This is a hard mistake to find. It's buried within our writing but is clear to our readers. Just like we struggle to find our own unique writing "voice", it's also possible to lose sight of it once we've been writing for a while. This happens when we are unsure of what we truly want to say, when we aren't confident in our message, when we've spent too much time in writing workshops, or when we rely on the written thoughts of those we admire to express our ideas for us.
Example: Mimicking may be the ultimate form of flattery, but in writing, it's a sign of immature writing. As writer's we can't help but have heroes- other writers we emulate, compare ourselves to, and strive to be like. The trap is when we become too much like another writer and completely unlike ourselves.
Correction: Only you know who your hero is, but whoever they are, their style of writing, self-expression, word choice, format, etc. all influence your work. The fix for this is to go through and highlight whatever catch-phrases, stylistic choices, borrowed phrases, or inspirational mantras have invaded your story and replace them with your own thoughts and words. Write what's true to you, the way you would naturally say it. Trust us, your authenticity is enough.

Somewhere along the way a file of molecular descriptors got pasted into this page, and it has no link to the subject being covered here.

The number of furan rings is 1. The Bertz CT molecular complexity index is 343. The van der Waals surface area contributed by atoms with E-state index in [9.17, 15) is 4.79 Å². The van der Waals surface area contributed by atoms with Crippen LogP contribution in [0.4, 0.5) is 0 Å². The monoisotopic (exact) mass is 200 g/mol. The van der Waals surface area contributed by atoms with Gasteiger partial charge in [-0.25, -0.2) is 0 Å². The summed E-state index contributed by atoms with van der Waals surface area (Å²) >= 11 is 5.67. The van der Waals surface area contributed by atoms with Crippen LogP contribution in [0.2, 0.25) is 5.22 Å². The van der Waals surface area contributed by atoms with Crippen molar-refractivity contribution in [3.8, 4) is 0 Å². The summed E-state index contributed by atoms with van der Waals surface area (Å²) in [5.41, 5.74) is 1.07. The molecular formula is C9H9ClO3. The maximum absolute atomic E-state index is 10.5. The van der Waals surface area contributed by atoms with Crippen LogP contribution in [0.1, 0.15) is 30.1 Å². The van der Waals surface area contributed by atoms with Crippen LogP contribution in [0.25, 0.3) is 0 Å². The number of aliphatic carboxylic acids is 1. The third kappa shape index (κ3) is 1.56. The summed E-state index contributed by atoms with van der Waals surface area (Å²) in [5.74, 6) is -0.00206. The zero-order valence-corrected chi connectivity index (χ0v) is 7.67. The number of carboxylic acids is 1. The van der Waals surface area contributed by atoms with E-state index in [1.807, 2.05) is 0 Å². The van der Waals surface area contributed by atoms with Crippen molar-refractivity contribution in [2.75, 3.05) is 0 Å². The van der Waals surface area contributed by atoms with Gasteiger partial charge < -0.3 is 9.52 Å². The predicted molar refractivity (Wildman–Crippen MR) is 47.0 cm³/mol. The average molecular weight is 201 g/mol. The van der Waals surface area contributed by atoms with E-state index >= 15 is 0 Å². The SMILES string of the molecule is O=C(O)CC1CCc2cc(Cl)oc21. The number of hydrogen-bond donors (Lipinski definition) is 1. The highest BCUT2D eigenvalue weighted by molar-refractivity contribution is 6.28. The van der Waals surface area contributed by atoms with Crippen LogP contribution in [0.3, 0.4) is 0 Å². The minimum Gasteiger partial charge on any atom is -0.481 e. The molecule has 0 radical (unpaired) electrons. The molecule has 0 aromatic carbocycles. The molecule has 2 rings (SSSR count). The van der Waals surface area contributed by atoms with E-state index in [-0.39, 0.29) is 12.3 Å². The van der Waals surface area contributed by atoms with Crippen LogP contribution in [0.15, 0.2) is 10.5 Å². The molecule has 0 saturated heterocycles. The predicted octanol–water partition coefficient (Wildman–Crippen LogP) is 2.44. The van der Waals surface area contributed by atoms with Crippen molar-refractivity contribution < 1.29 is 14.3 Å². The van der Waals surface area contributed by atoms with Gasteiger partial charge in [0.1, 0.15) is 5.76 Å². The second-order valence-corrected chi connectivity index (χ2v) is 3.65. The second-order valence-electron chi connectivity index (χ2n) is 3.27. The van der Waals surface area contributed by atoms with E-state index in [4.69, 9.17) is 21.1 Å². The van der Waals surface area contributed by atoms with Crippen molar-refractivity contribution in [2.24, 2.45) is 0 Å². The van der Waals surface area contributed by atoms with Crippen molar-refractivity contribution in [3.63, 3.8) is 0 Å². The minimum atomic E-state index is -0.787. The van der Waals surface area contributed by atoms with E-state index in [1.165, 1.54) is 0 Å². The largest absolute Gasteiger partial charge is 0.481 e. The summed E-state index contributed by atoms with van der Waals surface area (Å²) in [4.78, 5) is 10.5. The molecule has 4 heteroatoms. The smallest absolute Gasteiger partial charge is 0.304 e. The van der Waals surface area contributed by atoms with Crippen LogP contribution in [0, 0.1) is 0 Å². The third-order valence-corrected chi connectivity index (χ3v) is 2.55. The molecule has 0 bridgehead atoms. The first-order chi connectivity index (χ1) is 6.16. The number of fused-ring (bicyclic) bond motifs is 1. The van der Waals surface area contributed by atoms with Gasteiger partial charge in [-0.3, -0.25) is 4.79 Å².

Editors on Editing: What Writers Need to Know About What Editors Do 3rd ed. Edition
Since 1962 Editors on Editing has been an indispensable guide for editors, would-be editors, and especially writers who want to understand the publishing process. Written by America’s most distinguished editors, these 38 essays will teach, inform, and inspire anyone interested in the world of editing.
Generic Lines & Cliches
This ties into the aforementioned thought. Along with loss of voice, we find ourselves using generic phrases and cliches to express common feelings and to connect with our audience. While it may be effective communication, it unfortunately is also the mark of weak writing. Generic sentences are as boring as they sound. If you've heard before, it contains buzz words, or a lot of genre-specific jargon, it's most likely a generic phrase. The pitfall is that generic sentences aren't genuine, interesting, and only have shallow meanings or intentions.